WMO South West Pacific Meeting Addresses Strengthened Weather and Climate Services
8 May 2014: During the World Meteorological Organization's (WMO) Regional Association for the South West Pacific session, meteorologists discussed how to strengthen weather and climate services in a region that is particularly vulnerable to heatwaves, drought, tropical cyclones and flash floods, as well as rising sea levels caused by climate change.
Opening the session, which took place in Jakarta, Indonesia, from 2-8 May 2014, WMO Secretary-General Michel Jarraud highlighted that many parts of the region had been hit hard by extreme weather and related events in the past few months, including flash floods in the Solomon Islands and tropical cyclone Ian in Tonga. He noted that Australia experienced its hottest year on record in2013, with temperatures reaching 49.6°C in some places, while New Zealand had its warmest winter and third warmest year on record. He also recalled the devastating impacts of Typhoons Haiyan and Usagi on the Philippines.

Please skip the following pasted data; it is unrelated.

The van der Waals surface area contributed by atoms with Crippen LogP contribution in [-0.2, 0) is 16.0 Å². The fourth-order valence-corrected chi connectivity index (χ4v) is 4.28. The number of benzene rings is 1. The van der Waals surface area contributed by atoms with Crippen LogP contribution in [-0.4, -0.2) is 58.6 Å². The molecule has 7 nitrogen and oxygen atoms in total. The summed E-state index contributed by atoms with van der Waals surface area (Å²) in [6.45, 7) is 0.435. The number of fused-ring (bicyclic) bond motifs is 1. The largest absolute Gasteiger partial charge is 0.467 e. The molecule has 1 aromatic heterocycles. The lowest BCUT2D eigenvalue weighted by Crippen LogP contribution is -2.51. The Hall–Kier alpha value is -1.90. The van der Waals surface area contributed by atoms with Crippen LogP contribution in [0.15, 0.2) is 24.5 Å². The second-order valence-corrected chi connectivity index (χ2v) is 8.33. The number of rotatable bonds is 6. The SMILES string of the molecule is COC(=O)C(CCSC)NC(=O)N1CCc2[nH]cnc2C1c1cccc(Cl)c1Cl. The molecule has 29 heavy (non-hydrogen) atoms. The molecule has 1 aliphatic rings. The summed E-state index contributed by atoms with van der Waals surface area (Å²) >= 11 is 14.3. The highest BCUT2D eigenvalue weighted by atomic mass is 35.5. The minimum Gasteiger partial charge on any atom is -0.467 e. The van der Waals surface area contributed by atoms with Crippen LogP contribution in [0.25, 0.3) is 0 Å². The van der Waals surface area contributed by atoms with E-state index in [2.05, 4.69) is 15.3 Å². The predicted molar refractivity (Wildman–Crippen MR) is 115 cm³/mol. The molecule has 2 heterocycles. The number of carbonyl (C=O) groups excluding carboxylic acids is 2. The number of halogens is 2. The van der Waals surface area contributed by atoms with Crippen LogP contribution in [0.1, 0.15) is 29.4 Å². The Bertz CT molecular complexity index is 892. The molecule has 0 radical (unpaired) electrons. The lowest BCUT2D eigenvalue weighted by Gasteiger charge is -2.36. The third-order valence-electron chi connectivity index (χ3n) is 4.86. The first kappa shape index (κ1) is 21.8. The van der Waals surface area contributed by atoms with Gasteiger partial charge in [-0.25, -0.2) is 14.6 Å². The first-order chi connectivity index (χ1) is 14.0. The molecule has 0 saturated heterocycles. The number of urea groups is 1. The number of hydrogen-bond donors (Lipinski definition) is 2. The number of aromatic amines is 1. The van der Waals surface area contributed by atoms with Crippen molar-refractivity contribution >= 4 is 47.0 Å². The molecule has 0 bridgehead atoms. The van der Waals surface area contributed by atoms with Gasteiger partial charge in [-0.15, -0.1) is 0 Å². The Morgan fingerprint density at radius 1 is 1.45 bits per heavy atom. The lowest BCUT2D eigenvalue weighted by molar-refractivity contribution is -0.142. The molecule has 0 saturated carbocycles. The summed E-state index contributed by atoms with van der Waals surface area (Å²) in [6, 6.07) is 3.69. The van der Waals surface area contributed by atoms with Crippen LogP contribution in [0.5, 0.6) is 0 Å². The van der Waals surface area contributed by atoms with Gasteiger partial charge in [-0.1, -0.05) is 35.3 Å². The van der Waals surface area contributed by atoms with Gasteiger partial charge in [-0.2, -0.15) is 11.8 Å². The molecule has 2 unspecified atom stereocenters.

Jarraud indicated that to address the challenges of weather and climate extremes, WMO would continue working to strengthen the human resources and institutional capacity of National Meteorological and Hydrological Services and disaster management organizations in the region. As examples, he pointed to the Severe Weather Forecasting Demonstration Project, which aims to build resilience in Southeast Asia and the southern Pacific, and Coastal Inundation Forecasting Demonstration Projects in Fiji and Indonesia. Following Typhoon Haiyan, WMO carried out a fact-finding and needs assessment mission, which identified user requirements for strengthened meteorological and hydrological services.
WMO reports that it is paying special attention to the challenges faced by small island developing States (SIDS), and is helping to leverage partnerships with bilateral and multilateral donors to strengthen meteorological services in several Pacific Islands and accelerate implementation of the Global Framework for Climate Services (GFCS). The South West Pacific Regional Association, which currently has 23 members, meets every four years to discuss challenges and priorities. [WMO Press Release]